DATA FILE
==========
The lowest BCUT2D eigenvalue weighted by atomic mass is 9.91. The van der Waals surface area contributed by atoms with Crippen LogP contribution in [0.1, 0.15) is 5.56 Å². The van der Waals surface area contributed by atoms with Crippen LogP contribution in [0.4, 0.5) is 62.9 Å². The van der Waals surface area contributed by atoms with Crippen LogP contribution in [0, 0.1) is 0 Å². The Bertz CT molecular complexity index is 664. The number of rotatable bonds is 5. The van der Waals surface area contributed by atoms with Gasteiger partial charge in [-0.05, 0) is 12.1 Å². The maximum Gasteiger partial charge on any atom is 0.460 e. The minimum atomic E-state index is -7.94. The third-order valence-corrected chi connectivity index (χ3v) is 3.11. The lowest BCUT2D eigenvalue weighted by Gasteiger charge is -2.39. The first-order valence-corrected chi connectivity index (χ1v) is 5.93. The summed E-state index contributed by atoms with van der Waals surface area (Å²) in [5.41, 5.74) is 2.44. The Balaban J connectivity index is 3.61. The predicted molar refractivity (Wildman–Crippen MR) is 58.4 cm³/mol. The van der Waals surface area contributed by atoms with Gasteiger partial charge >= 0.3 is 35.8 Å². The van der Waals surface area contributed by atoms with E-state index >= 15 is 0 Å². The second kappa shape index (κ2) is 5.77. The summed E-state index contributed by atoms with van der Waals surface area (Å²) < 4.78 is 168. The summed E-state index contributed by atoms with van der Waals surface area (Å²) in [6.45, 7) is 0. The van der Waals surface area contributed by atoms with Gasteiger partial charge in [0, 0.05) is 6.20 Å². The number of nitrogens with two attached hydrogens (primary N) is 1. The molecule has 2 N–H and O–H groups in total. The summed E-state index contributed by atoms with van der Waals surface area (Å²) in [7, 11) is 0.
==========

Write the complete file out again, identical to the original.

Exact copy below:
The lowest BCUT2D eigenvalue weighted by atomic mass is 9.91. The van der Waals surface area contributed by atoms with Crippen LogP contribution in [0.1, 0.15) is 5.56 Å². The van der Waals surface area contributed by atoms with Crippen LogP contribution in [0.4, 0.5) is 62.9 Å². The van der Waals surface area contributed by atoms with Crippen LogP contribution in [0, 0.1) is 0 Å². The Bertz CT molecular complexity index is 664. The number of rotatable bonds is 5. The van der Waals surface area contributed by atoms with Gasteiger partial charge in [-0.05, 0) is 12.1 Å². The maximum Gasteiger partial charge on any atom is 0.460 e. The minimum atomic E-state index is -7.94. The third-order valence-corrected chi connectivity index (χ3v) is 3.11. The lowest BCUT2D eigenvalue weighted by Gasteiger charge is -2.39. The first-order valence-corrected chi connectivity index (χ1v) is 5.93. The summed E-state index contributed by atoms with van der Waals surface area (Å²) in [5.41, 5.74) is 2.44. The Balaban J connectivity index is 3.61. The predicted molar refractivity (Wildman–Crippen MR) is 58.4 cm³/mol. The van der Waals surface area contributed by atoms with Gasteiger partial charge >= 0.3 is 35.8 Å². The van der Waals surface area contributed by atoms with E-state index >= 15 is 0 Å². The second kappa shape index (κ2) is 5.77. The summed E-state index contributed by atoms with van der Waals surface area (Å²) < 4.78 is 168. The summed E-state index contributed by atoms with van der Waals surface area (Å²) in [6.45, 7) is 0. The van der Waals surface area contributed by atoms with Gasteiger partial charge in [0, 0.05) is 6.20 Å². The number of nitrogens with two attached hydrogens (primary N) is 1. The molecule has 2 N–H and O–H groups in total. The summed E-state index contributed by atoms with van der Waals surface area (Å²) in [7, 11) is 0.